Contrary to how they lived there to think, plants do not just vegetate while remaining motionless in their position without doing anything, to, like us, they have developed senses that allow them to live, become or feed themselves even though they cannot go hunting or the expense of getting food, for example.
Plants can communicate even without gestures or without a voice, they can feed themselves without having a mouth and teeth and can “listen” even if they have no ears.
But how do plants do all this if, apparently, they present themselves as vegetable and inanimate beings?
In reality, the plants were somehow forced to evolve in order to survive and better adapt to the constantly changing environment.
1. Take for example the SIGHT.
If a plant is devoid of eyes and obviously unable to distinguish shapes and colors as man does, it is equally true that to grow a plant feeds mainly on a natural element essential to its life: light. From it the plants generate the process of photosynthesis which means source of food.
Plants perceive their quality and quantity and, therefore, they tend to grow in a direction and position such that they can absorb them in the best quantity in order to grow well.
Anyone among us can observe how a plant, both indoors and outdoors, tends to “lean” towards the light or the sun, growing even faster, to avoid finding itself in the shade or in the dark.
In the absence of light, the plant will hardly survive.
2. THE SMELL.
We must not imagine a plant like man thinking about the nose and the nervous signals that are sent to the brain.
A plant is made up of billions of cells and can perceive from every part of its “body” the various information that comes to it from the external environment. With them he learns to communicate through molecules, called BVOCs (Volatile Organic Compounds of Biogenic Origin) through which he learns to communicate with insects and other plants for example.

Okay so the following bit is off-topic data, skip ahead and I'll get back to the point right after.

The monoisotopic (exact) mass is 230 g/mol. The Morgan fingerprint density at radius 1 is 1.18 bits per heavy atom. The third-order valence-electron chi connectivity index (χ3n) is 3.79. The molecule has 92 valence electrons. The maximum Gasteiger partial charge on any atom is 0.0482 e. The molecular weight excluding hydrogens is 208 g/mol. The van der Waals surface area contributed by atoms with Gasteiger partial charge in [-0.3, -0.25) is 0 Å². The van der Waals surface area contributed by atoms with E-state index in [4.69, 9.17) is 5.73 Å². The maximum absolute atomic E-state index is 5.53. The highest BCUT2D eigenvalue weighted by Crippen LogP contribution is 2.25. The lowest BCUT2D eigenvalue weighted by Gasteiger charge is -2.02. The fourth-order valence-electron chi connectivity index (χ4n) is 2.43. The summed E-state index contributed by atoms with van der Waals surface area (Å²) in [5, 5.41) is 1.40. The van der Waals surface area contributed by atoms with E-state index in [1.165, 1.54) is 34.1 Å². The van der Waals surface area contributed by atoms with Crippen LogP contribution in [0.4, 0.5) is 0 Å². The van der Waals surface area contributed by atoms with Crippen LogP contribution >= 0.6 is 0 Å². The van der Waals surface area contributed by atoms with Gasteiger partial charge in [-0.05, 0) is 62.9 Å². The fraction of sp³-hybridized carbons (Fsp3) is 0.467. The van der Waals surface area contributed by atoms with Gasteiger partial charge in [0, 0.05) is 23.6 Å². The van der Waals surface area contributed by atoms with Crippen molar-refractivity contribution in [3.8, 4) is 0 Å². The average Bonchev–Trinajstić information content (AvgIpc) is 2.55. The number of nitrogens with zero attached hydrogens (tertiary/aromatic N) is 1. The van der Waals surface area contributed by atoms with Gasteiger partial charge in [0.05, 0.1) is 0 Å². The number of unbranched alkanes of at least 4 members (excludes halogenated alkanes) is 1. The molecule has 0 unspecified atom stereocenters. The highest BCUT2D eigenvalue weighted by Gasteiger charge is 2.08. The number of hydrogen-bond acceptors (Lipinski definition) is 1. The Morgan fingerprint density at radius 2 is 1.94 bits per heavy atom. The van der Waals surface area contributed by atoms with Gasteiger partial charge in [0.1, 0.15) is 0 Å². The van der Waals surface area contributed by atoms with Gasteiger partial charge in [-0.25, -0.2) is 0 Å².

Every smell and perfume produced by a plant or flower, in practice, contains a precise message and serves a purpose, even if the mysterious and infinite code of the plants is still far from being completely deciphered.
3. THE TASTE
Plants undoubtedly have a fine and rather demanding “palate”. Through their roots that explore the soil they go on a continuous search for nutrients that can satiate them and make them beautiful and strong.
Each root starts looking for new elements such as nitrates, potassium or phosphates, thus creating what then becomes a dense exploratory network that forms under the tree or plant.
If you happen to decant from time to time to decant some plants, you will discover very long roots that, even in the presence of not too large pots, go in search of nourishment to satisfy their demanding palate and hunger.
Without forgetting the infinity of carnivorous (or better insectivorous) plants that live on our planet, which feed on insects by exploiting traps with which they are equipped.
The Nephentes is even a species capable of capturing small animals or reptiles such as mice and lizards thanks to the particular shape, then digesting them through a digestive liquid present in their “trap”.